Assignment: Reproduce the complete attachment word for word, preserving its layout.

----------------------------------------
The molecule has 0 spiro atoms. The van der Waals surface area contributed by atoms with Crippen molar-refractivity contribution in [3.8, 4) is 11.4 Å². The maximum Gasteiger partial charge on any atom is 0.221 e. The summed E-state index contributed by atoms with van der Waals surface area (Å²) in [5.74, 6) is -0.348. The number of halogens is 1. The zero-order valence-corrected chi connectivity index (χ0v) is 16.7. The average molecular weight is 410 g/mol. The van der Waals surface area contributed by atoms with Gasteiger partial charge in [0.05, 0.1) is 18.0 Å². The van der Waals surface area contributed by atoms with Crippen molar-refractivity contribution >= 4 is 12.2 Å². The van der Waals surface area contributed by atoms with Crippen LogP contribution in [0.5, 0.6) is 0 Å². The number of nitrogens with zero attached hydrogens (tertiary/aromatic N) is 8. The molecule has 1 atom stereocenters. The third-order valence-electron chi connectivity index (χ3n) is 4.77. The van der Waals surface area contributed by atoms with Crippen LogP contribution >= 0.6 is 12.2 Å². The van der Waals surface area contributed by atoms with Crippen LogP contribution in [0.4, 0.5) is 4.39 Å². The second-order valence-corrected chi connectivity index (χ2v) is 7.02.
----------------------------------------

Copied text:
The molecule has 0 spiro atoms. The van der Waals surface area contributed by atoms with Crippen molar-refractivity contribution in [3.8, 4) is 11.4 Å². The maximum Gasteiger partial charge on any atom is 0.221 e. The summed E-state index contributed by atoms with van der Waals surface area (Å²) in [5.74, 6) is -0.348. The number of halogens is 1. The zero-order valence-corrected chi connectivity index (χ0v) is 16.7. The average molecular weight is 410 g/mol. The van der Waals surface area contributed by atoms with Gasteiger partial charge in [0.05, 0.1) is 18.0 Å². The van der Waals surface area contributed by atoms with Crippen molar-refractivity contribution >= 4 is 12.2 Å². The van der Waals surface area contributed by atoms with Crippen LogP contribution in [0.5, 0.6) is 0 Å². The number of nitrogens with zero attached hydrogens (tertiary/aromatic N) is 8. The molecule has 1 atom stereocenters. The third-order valence-electron chi connectivity index (χ3n) is 4.77. The van der Waals surface area contributed by atoms with Crippen LogP contribution >= 0.6 is 12.2 Å². The van der Waals surface area contributed by atoms with Crippen LogP contribution in [0.4, 0.5) is 4.39 Å². The second-order valence-corrected chi connectivity index (χ2v) is 7.02.